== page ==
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Recently Selected Senior and Junior Fellows

Senior Fellows 2021

Professor Krzysztof Kozłowski
Adam Mickiewicz University in Poznan, Poland

Project: Media Use and Propaganda: The Bayreuth Wagner Festival 1933 - 1944

Photo Prof Kozlowski

The Bayreuth Richard Wagner Festspiele was the apple of the eye of Nationalist Socialist propaganda. On account of various circumstances (historical and cultural) the Festspiele in the period 1933-44 has been omitted as a subject of research. The relevant media-satellites around this festival suffered a similar fate. This research project therefore aims to fill this hiatus and in so doing, examine the role of the Festspiele – as a primary medium of theatre and the media wedded to it – as a vehicle of propaganda in Nazi Germany. Moreover, based on archival materials, the project shall demonstrate the instrumental use of the media in the hierarchy of that time: 1) radio, 2) film, 3) press and 4) Programmheft. Further, the study highlights the consequences of the changes instigated by Hitler, whereby after 1939 the Festspiele turned into the 'Kriegsfestspiele'. This important historical turning point saw propaganda aims change as did the profile of the Bayreuth audience.

Host: Professor Anno Mungen, Research Institute for Music Theatre Studies (fimt)


Professor Stephanus Muller
Stellenbosch University, South Africa

Project: How is South African art music (not) African art music?

Professor Muller

The proposed research will consider, for the first time, the interfaces between art music production in South Africa and notions of African art music articulated Akin Euba and a host of other African scholars and composers. These interfaces – musical and discursive – have not been the object of scholarly enquiry. At stake is the important and overdue development of different perspectives on African musical modernity – research that requires the unique musical sources of the archive of the Iwalewahaus. The proposed research builds on an existing collaboration with the host at the University of Bayreuth, Dr. Lena van der Hoven, whose work on opera in Africa considers shared concerns with the definition and delimitation of ‘African’ as a descriptor for music production in (South) Africa. The award of the fellowship shall therefore not only strengthen, but also expand thematic and institutional collaborative capacity at the University of Bayreuth and at Stellenbosch University.

Host: Dr. Lena van der Hoven, Musicology


Junior Fellows 2021

Dr. Justin Begley
University of Helsinki, Finland

Project: Botany Before Linnaeus: Poetry and Scholarship in the Res publica Botanica, c. 1660-1740

Photo Dr Begley

My project will chart the gestation and consolidation of botany as a distinct field in Europe from c. 1660-1740. During the Renaissance, it was generally physicians who studied plants for medical purposes. By the mid-eighteenth century, however, prestigious professorships appeared in the subject, and holders of existing chairs in medical botany drifted towards investigating plants as such. While Carl Linnaeus is now well studied, the field-shaping output of his immediate precursors has been severely neglected. My project will begin to fill this lacuna with two articles on three figures who were critical to raising botany’s status: Nehemiah Grew, Stephen Hales, and John Martyn. By charting how these botanists manipulated rhetorical tropes and literary traditions, I will provide an intricate backstory to August Strindberg’s memorable claim that “Linnaeus was actually a poet who happened to become a naturalist”, forging a tangible link between the “cultures” of science and literature.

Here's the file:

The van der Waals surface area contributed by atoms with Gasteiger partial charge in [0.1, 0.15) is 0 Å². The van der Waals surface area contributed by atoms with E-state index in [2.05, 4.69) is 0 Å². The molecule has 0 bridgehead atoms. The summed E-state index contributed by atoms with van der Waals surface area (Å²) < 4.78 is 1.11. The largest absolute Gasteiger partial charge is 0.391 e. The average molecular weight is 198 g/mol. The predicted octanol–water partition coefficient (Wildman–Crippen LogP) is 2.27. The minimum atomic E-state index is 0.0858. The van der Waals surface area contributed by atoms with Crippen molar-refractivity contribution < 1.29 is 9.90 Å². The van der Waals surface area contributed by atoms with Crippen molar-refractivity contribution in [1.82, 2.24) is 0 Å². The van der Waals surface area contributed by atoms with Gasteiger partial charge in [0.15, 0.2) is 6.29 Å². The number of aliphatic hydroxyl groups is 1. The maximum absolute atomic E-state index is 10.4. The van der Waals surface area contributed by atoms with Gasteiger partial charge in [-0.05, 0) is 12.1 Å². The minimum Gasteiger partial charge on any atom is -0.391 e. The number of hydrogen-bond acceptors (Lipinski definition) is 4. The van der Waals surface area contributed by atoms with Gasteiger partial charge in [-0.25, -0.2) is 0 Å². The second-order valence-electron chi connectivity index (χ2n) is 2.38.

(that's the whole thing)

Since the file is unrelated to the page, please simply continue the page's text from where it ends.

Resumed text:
Host: Professor Dr. Florian Klaeger, English Literature


Dr. Abdelmjid Kettioui
L´École Nationale Supérieure d’Arts et Métiers, Moulay Ismail University in Meknes, Morocco

Project: Moroccan Activist Atheism in the Diaspora: The Neoliberal Politics of a Subcultural ‘Non-Movement’

Dr Kettioui

This research project aims to map out Moroccan atheist activism in the diaspora as a subcultural “nonmovement,” (Bayat 2010). Emerging in the wake of the so-called Arab Spring in 2010/ 2011, these unorganized and marginalized voices of irreligion have steadily encroached upon a religious field theretofore monopolized by the state and the Islamists. Taking atheist activist Hicham Nostik as a case study, this study is based on interviews with key atheist, secular and Islamist-leaning activists in Morocco and abroad. Nostik mobilizes the Moroccan dialect to demystify Islam’s sacred Arabic texts through ‘subcultural modes of knowledge production’ (Kettioui 2020). Articulating an oppositional and decolonial position vis-à-vis Islam’s religious authoritarianism and the Arab invasion of North Africa in the seventh century, Nostik reproduces the neoliberal and supremacist idiom of New Atheism and remains reticent about state authoritarianism and the “coloniality of modernity” (Mignolo 2018).

Host: Professor Paula Schrode, Religious Studies


Dr. Violeta Radovich
Post-Doc (CONICET) at the University of Buenos Aires, Argentina

Project: International ocean governance beyond national jurisdiction – towards an environmental integrative approach based on participation of indigenous peoples and local communities (IPLCs)

Specific objectives:

1) Investigate the negotiations of a new legally-binding treaty under the UN Convention on the Law of the Sea (LOSC) aiming at the protection of marine biodiversity beyond national jurisdiction, specially the topics marine genetic resources (MGRs) and  marine protected areas (MPAs); taking especially into account regulation of participation of IPLCs to provide their traditional knowledge.